Reading Mark 2 with Zelenskiy and the Ukrainians 

A sermon preached at Moortown Baptist Church on Sunday 13th March 2022. The sermon can be watched here

I want you to know that in this talk I am aiming to tell the good news of Jesus Christ the Son of God, in company with Mark. 

I also want you to know that in trying to tell something of the good news, I am standing under the dark clouds of Ukraine. I am not going to speak much about Ukraine and the war – you know enough already, but we don’t come into the company of Jesus to ignore the world and to find peace, we come to pray for the world, as Jesus taught us, God’s will be done on earth as in heaven. Jesus reminds us that his house is a house of prayer for all nations – (certainly for Ukraine, and not excluding Russia and Belarus). 

So we don’t hear the word of God for ourselves in our protected isolation, but we read it with those who are in dark and dreadful places … places where God goes shining light into earth’s darkest places, shining the light of boundless salvation, boundlessly.

Is it difficult to read this story with Zelenskiy and the Ukrainians, fleeing and fighting – and also with poor Putin and his good and not so good Russians – all of them in deep darkness. It is difficult because this is a very cheerful optimistic story. It starts with a lame man thinking he will never walk again like an ordinary whole man. But quickly his friends come into the action: they have heard of this healer Jesus, and see this as a chance worth trying. So they lift him on his bed, fight their way through the crowd, destroy a bit of sacred property, and drop their friend at the feet of Jesus. 

And Jesus sees their faith, in their action, and immediately, without prompting, tells the man the good news, Son your sins are forgiven. 

Was the man stunned by good news, or was he mystified by its apparent irrelevance: he wanted to be healed, why did he need to be forgiven: he’d not been doing anything for years, except lie, useless and bored, on his mat. (True, he was a burden to his carers, but he tried to be grateful and cheerful).

Some Scribes quibbled: they are God-defenders, who object to this carpenter’s son, because he is trespassing on God’s prerogative, for only God can forgive sin. 

So, Jesus is challenged on two fronts: front one is the scribes, front two is the lame man. 

Jesus shows the scribes that the Son of Man has authority on earth to forgive sins – God gives to human beings a legitimate share in doing his liberating and healing work. And we must not refuse God’s commission to work for him in the world, by saying, as the scribes did, We revere God so deeply that we will leave work like forgiving to God alone. (Remember: God is Trinity, and God does not like the word ‘alone’ – God likes words such as ‘with’ and ‘for’ and ‘towards’ and ‘together’ and ‘in’. God loves to delegate, to share, to see human beings imaging God in the world as they steward the creation with God, as they love and care and repair – as they forgive.)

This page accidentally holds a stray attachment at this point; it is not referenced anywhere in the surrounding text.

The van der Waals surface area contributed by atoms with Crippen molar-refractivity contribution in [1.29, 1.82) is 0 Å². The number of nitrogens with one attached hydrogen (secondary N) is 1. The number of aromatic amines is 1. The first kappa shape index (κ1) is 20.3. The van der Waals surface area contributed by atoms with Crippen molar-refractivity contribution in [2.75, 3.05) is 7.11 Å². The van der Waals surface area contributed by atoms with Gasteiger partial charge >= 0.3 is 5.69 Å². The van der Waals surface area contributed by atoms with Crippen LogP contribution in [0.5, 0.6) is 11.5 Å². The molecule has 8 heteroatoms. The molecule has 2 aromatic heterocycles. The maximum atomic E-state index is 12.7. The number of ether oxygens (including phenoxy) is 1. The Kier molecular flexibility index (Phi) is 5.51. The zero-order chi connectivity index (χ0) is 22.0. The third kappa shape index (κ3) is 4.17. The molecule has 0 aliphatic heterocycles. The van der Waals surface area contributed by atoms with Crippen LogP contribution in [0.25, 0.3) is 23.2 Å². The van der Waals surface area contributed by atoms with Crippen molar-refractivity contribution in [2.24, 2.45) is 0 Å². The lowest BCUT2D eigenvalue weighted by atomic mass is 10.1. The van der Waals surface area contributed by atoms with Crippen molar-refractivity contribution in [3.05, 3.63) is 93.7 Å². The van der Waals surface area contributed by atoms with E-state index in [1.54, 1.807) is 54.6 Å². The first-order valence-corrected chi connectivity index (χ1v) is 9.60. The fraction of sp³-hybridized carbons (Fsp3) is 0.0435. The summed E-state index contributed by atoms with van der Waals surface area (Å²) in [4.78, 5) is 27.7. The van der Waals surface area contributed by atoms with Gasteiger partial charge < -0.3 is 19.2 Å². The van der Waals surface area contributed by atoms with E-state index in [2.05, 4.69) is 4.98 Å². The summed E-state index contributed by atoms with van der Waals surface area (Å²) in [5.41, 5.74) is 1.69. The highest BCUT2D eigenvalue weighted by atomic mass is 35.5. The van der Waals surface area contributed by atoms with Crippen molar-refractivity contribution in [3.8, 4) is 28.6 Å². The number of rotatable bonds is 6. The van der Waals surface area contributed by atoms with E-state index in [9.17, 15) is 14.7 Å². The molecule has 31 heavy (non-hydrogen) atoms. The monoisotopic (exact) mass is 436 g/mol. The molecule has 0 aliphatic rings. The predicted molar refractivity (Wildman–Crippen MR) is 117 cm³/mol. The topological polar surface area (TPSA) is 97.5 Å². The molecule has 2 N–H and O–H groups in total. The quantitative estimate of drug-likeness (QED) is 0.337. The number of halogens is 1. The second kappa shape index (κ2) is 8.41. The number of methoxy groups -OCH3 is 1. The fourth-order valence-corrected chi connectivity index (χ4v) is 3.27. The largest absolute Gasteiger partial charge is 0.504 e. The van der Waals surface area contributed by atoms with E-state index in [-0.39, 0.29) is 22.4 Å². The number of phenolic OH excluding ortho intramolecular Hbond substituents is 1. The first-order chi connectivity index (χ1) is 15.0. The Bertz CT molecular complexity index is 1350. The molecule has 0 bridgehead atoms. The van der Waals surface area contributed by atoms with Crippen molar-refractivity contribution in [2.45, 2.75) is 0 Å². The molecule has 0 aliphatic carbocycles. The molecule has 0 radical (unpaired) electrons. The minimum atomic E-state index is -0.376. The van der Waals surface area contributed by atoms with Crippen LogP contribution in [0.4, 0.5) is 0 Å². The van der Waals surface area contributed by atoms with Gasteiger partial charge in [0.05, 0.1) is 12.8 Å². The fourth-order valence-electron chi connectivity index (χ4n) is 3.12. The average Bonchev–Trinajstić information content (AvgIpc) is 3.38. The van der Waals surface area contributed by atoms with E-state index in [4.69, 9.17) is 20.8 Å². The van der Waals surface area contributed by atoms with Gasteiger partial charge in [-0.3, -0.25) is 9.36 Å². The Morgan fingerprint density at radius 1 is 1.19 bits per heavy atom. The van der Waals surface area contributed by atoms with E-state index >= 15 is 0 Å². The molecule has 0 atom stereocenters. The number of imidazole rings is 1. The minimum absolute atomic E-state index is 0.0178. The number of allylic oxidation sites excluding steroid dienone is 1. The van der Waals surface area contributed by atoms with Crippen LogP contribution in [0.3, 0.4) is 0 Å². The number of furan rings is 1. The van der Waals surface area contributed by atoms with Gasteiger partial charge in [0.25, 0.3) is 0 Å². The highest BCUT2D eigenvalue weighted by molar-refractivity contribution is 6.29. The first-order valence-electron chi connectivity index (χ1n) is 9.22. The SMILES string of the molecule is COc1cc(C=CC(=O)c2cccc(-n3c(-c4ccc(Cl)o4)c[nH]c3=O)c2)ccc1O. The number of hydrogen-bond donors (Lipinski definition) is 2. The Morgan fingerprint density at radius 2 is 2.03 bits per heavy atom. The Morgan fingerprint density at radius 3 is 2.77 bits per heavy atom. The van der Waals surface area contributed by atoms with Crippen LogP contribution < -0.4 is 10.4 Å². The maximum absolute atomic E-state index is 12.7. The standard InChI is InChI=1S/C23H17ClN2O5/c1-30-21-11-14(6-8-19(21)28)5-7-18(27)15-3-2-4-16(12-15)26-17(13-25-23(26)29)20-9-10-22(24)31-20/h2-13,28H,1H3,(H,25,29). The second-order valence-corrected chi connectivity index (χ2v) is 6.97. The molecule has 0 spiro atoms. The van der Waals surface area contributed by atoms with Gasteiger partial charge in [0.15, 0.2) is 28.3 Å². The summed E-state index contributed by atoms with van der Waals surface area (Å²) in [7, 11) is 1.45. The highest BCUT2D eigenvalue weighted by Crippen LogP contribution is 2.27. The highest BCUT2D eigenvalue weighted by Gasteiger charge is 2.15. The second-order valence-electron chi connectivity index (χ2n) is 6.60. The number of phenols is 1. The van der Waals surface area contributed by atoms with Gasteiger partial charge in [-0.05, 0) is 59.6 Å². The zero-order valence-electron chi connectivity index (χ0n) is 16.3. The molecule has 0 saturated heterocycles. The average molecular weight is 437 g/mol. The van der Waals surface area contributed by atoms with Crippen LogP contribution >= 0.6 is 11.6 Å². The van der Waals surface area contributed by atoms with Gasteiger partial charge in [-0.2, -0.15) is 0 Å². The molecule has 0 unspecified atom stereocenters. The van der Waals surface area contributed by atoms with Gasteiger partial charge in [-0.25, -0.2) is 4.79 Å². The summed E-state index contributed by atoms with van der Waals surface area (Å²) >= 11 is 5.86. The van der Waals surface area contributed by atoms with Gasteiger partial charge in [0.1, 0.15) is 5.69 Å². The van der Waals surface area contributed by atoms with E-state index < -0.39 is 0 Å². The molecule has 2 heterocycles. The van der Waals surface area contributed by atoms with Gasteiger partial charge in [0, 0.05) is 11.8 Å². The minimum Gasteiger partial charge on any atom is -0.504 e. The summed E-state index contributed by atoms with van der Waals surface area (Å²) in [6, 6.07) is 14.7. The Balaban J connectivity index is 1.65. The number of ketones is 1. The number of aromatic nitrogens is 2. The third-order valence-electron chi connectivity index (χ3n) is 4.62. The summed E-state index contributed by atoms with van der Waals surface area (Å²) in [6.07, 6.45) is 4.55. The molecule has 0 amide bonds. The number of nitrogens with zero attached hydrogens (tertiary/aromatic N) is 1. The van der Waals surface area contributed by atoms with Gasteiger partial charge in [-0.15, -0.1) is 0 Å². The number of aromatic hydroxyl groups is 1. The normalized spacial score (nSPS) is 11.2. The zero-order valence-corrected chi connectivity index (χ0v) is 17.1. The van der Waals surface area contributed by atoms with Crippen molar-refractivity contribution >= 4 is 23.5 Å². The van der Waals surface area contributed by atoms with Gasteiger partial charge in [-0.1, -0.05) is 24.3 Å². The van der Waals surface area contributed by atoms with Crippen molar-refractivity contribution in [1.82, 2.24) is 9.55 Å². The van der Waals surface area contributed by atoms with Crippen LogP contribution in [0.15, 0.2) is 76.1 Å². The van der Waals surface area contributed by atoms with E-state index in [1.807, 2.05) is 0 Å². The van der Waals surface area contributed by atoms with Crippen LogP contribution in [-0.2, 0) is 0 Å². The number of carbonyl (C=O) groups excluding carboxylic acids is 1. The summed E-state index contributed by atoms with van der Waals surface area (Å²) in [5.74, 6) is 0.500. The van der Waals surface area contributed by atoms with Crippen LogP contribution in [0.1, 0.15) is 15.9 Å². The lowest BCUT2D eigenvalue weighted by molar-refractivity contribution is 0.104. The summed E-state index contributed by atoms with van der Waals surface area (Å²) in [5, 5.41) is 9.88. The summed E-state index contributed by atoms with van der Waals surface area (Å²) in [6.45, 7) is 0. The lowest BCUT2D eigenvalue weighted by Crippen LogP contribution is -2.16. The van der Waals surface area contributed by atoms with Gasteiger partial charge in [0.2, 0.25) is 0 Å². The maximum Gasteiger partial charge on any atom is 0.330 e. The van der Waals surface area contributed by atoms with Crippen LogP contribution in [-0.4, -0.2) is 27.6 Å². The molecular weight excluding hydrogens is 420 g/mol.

On the second front, Jesus says to the man, Stand up, pick up your baggage, and walk … Rise to a fuller way of being human, of living as my Son. Get back into being active in the world, useful to others, serving in the light of the coming kingdom of God. The word of Jesus is inspiring, empowering; the man couldn’t have imagined five minutes before that he would ever got off his bed, but now he is walking … 

And all the people were aroused, and said We’ve seen something today, never seen the like of it before … 

So, can you see what I mean when I say, this is a very cheerful, optimistic story? 

Have you ever seen anything like it? You’ve probably been caught in bad moments when the world has collapsed in five minutes – but this is a good five minutes that opens up the vision and the reality of God’s good world, for which we pray in our lameness. 

And it is good to be excited by this story, but it is not enough to be amazed, as the crowd was, and then go home to a quiet supper. 

What does it mean to be called to get on our feet, to roll up our bed and walk? We don’t know where the man walked to or what he did with his mobility, but that’s between him and God – his story calls us to stand up and walk, to rise to our full humanity, and to walk in the way of Jesus, which means serving and suffering with Jesus on his way.

The trouble with this cheerful optimistic story of a great speedy success in doing good is that such stories are rare and not easily duplicated in the world. 

Sometimes the stories in the early chapters of Mark are read as though they are the model for our living so that every day can be seamlessly triumphant with healing love and easy fellowship. But often we live like the lame man, unable to act even when we want to, unable to help even when help is urgently needed. Don’t you have a feeling of frustration, perhaps of shame, when you think of Ukraine and have to accept that we in the West can do very little to protect the people there – we have great power, even nuclear weapons, but prudence tells us we can’t use that power, we have legs but they don’t take us anywhere? 

All round the world, there are many places where the West has intervened and not solved the problem, sometimes made it worse; and other places where terrible things are done and we don’t even think of doing anything. 

(Remember Neville Chamberlain in 1938 when Hitler was carving up Czechoslovakia, dismiss a “quarrel in a far away country, between people of whom we know nothing”. ) 

What is being done in Ukraine now makes clear how many sin aggressively and so fall short of the glory of God. And alongside them, good well-meaning people find themselves too weak or too lazy or too fearful to do anything about the cold hate and destruction: are we not brought to realize that for all our goodness, all our good intentions, we too fall short of the glory of God? Some sin by deliberate action, others sin by omission and indifference, some rush in all guns blazing, others run away – and so all sin